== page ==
CCR's Dorneanu: Fundamental rights could not be affected by an emergency ordinance, law is needed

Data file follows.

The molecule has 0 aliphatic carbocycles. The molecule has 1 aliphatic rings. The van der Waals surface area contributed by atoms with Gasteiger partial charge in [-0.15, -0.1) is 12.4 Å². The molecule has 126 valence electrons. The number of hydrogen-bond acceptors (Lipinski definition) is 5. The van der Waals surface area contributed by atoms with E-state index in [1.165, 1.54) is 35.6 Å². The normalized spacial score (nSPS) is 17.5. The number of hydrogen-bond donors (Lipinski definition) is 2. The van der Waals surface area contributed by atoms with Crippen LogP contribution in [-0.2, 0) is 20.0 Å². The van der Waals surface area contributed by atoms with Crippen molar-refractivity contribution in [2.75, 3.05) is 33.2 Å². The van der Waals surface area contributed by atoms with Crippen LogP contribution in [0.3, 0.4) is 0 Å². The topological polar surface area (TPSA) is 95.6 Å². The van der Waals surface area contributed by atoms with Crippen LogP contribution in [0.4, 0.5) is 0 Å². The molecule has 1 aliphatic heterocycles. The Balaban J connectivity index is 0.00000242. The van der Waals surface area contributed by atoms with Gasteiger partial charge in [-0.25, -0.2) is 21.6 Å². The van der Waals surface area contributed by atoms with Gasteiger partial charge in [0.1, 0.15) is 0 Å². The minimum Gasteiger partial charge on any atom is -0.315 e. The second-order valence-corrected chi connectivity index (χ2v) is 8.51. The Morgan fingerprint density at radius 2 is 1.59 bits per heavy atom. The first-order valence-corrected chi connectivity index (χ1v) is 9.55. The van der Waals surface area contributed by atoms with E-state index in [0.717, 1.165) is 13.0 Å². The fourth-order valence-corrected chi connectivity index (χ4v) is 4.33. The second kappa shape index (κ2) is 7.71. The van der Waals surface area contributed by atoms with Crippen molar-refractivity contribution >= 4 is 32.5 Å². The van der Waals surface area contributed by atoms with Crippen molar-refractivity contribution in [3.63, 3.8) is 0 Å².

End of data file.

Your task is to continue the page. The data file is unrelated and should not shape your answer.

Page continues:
The President of the Constitutional Court of Romania (CCR), Valer Dorneanu, told Thursday evening private television broadcaster Antena3, that the fundamental human rights cannot be affected by an emergency ordinance, and that the measures on the restriction of fundamental rights and freedoms to be valid, a law should have been drafted. "The framework-law of the emergency ordinance - this article should have been followed by an organic law, regulating all the measures that the authorities must take - Parliament, Government. It did not happen. An emergency ordinance was issued, 1/99, which took place around the arrival of the miners, was, as some say, bungled, on the same day the ordinance was put together, the approvals were obtained, it was published in the Official Gazette. (...) Normally , in order to accomplish what the legislature did not do in '99, to pass a bill as a whole, this emergency ordinance has been issued, which has this limitation, this prohibition provided for in Article 115 para. 6, you cannot affect fundamental rights, and then these effects had to be given by law," said Dorneanu. He specified that, by the decision of the CCR, it was Emergency Ordinance 34 that was declared unconstitutional, and not state of emergency. He added that Article 93 of the Constitution gives the president the right to declare a state of emergency, which he did, but "This article, allow me to say it, not the Court, is slightly flawed. It says 'declare a state of emergency.' Is it a mere statement, or can the President take some measures?! It does not follow from Article 93, quite the opposite, it follows that the declaration of a state of emergency must be approved by Parliament, which must be convened and it follows that Parliament is the one to take some measures," Dorneanu said. The Constitutional Court of Romania decided on Wednesday that the provisions of art. 28 of OUG 1/1999, which established the fines for non-compliance with the restrictions during the state of emergency, are lacking in clarity, precision and predictability, and the establishment of the deeds whose commission constitutes contraventions is left, arbitrarily, to the free assessment of the police officers. Also on Wednesday, CCR decided that OUG 34/2020 for the amendment and completion of OUG 1/1999 regarding the state of siege and the state of emergency is unconstitutional, as a whole, specifying that the restriction of some fundamental rights and freedoms cannot be carried out by emergency ordinances, but by an organic law adopted in Parliament. In the opinion of the CCR, OUG 34/2020 for the amendment and completion of OUG 1/1999 was adopted in violation of art.115 par. (6) of the Constitution, since through its normative content it aimed at restricting the exercise of certain fundamental rights and freedoms (the right to property, the right to work and social protection, the right to information, economic freedom).AGERPRES(RO - author: Daniel Alexandru Florea, editor: Antonia Nita; EN - author: Simona Iacob, editor: Maria Voican)

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